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I want to override the insane default tabbing scheme in emacs so that it will work like most other editors (eclipse, notepad++). For some reason I can't get it to go.

I found a tutorial online ( first google result ), but none of the things there seemed to work.

I want to set it so that regardless of mode, tab will insert a tab, and pressing enter will keep me at my current tab depth.

I have:

(global-set-key (kbd "TAB") 'tab-to-tab-stop)
(setq default-tab-width 4) ;; 8 is way too many

but it does nothing.

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Some major modes may override this. Can you say more about you environment? –  dmckee Dec 5 '08 at 20:13
2  
I am really aiming to get it for all environments. It really annoys me when it decides that it knows better than me, and refuses to allow me to indent as i please. eg. in apache config it allows me 1, 8 char tab, and no further. the elisp mode is sane, but inconsistent with the usual. –  AlexH Dec 6 '08 at 0:12
    
If it only allows one 8-character tab, the fix is to change that, change what its tab stops are. (Or change the indent function.) –  ShreevatsaR Dec 6 '08 at 19:57

6 Answers 6

up vote 9 down vote accepted

To make the Enter key take you to the next line and indent it automatically, you can put

(global-set-key (kbd "RET") 'newline-and-indent)

in your .emacs. [Or you can hit C-j instead of Enter.] Once you have that, you'll never need to insert tabs manually, because Emacs automatically indents a new line to extra depth after an opening brace, etc. If you do want to change the indentation, you can hit TAB until it takes you to the right indentation, then start typing from there. [And when you type a closing brace, Emacs is smart enough to take that brace one indentation level backwards.]

You should remove the (global-set-key (kbd "TAB") 'tab-to-tab-stop) for this to work.

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Many major modes override the TAB binding, for example cc-mode binds TAB to 'c-indent-to-column.

The 'global-set-key that is suggested does nothing as almost every major mode has overridden the TAB.

One trick that might work for you is to copy the approach that 'pabbrev uses, and define a global minor mode that has the TAB bound. You could do that like so:

(defvar just-tab-keymap (make-sparse-keymap) "Keymap for just-tab-mode")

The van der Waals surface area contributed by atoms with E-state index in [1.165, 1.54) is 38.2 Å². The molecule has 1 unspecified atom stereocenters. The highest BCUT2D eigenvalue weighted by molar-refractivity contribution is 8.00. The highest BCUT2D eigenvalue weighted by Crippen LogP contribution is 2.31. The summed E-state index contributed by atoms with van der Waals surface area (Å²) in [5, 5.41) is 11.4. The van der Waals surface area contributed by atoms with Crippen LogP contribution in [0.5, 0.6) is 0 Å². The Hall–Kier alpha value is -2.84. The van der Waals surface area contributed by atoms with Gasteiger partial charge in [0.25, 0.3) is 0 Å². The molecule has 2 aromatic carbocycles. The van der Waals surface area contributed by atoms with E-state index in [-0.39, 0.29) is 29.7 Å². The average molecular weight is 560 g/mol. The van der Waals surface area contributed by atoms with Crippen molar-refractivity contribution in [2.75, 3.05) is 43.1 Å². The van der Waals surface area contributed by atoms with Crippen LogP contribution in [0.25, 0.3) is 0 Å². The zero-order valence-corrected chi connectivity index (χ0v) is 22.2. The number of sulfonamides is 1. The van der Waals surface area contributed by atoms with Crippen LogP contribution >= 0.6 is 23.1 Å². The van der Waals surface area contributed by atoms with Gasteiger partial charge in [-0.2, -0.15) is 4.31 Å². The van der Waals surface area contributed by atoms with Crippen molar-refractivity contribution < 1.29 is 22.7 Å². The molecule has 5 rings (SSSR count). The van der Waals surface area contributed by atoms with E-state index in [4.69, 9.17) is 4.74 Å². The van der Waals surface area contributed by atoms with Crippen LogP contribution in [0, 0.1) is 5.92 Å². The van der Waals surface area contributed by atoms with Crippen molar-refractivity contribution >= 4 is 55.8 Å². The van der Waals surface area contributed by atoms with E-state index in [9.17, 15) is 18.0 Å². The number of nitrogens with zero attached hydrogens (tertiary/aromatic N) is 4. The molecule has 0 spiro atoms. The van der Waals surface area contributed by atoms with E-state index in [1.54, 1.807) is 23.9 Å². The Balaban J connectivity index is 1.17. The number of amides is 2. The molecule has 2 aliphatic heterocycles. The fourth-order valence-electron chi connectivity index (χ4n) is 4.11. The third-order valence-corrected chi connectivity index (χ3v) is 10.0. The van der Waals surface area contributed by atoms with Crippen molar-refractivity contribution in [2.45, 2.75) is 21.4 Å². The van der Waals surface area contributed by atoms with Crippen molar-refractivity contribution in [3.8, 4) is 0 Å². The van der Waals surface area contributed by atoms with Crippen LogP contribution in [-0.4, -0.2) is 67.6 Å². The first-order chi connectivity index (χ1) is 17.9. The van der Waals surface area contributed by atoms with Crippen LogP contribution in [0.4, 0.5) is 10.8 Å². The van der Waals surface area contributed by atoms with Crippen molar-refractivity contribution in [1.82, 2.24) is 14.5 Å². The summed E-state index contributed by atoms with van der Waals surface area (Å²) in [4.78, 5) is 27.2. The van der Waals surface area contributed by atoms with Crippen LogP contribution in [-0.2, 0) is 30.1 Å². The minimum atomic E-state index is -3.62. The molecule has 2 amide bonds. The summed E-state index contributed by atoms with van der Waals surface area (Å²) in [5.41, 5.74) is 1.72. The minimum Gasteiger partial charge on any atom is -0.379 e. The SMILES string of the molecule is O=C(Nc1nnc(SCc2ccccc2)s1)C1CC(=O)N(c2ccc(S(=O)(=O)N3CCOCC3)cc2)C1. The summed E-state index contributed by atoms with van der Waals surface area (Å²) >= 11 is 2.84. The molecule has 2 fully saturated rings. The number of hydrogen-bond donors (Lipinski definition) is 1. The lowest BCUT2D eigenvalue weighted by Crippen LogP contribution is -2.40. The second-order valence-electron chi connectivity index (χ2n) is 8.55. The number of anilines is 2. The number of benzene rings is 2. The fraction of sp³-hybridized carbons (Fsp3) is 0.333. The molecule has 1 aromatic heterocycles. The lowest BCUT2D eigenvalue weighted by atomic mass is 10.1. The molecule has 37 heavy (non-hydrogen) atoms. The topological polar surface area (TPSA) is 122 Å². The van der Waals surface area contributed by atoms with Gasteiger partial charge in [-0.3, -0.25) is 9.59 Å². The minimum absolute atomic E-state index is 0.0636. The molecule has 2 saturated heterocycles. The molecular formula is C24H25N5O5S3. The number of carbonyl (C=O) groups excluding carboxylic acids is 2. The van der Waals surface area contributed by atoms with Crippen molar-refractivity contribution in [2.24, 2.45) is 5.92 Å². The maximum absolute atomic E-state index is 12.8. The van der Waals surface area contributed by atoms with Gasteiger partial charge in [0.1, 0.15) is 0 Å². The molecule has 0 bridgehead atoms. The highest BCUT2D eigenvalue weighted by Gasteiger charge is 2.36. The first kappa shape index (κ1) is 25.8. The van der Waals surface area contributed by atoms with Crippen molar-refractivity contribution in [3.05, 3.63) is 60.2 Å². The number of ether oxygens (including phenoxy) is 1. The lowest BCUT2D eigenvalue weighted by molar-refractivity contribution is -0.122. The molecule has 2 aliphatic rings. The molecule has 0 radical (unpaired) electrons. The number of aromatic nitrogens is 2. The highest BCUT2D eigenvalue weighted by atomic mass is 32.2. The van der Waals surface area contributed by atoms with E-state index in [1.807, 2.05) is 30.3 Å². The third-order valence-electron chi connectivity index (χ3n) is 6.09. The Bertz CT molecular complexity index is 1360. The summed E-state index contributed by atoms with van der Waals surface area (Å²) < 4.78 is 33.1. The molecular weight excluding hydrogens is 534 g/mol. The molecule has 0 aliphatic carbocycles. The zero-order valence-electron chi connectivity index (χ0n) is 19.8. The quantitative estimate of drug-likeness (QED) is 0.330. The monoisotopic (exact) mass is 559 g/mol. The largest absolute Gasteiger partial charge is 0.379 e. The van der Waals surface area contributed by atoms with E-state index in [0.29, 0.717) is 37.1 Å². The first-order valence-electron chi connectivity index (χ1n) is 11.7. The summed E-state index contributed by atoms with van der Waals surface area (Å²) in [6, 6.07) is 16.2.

(define-minor-mode just-tab-mode
  "Just want the TAB key to be a TAB"
  :global t :lighter " TAB" :init-value 0 :keymap just-tab-keymap
  (define-key just-tab-keymap (kbd "TAB") 'indent-for-tab-command))

However, this disables all TAB completion. You'll probably get best results by overriding each of the major-modes one by one (so as to avoid mussing up TAB completion).

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I think trey jackson's answer is probably what you want, except possibly use 'self-insert-command instead of 'indent-for-tab-command. I personally prefer emacs' default behavior, but self-insert-command does what it says instead of trying to do anything fancy like make sure your code is well-formatted.

The few times I actually want to insert a tab (not indent) I press M-i.

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M-i!!!! Sir, you have personally saved me from carpal tunnel... Control-q <TAB> was starting to take a toll on my left hand. –  Jis Ben Jun 16 '12 at 1:08
    
M-i is tab-to-tab-stop which only inserts a tab character if indent-tabs-mode is true. You may well find C-q C-i easier to type than C-q TAB, however (especially if you have the Caps Lock key configured as a Ctrl key). –  phils Jun 16 '12 at 5:37

You may be interested in this minor mode I created at http://github.com/vohrta/regtab.

It makes it so that when you press the tab key either a tab character (if indent-tabs-mod is not nil) or tab-width spaces will be placed at point. The mode is also capable of handling what you may consider regular behavior on a region of selected text and shift-tabbing to remove tabs at the beginning of the line (or set of lines).

You can enable or disable it at any time by pressing M-x regtab-mode.

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Your link doesn't work anymore. –  user857990 Mar 28 '13 at 10:30

C-j does the newline + indent functionality that you want out of pressing Enter.

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This bugged me, too, when I first started using Emacs. I've come to love it, though. If I want to indent appropriately, I hit <tab>; if I want to insert a literal tab, I hit M-i (Meta and 'i' or - in some parlances) which is bound to tab-to-tab-stop.

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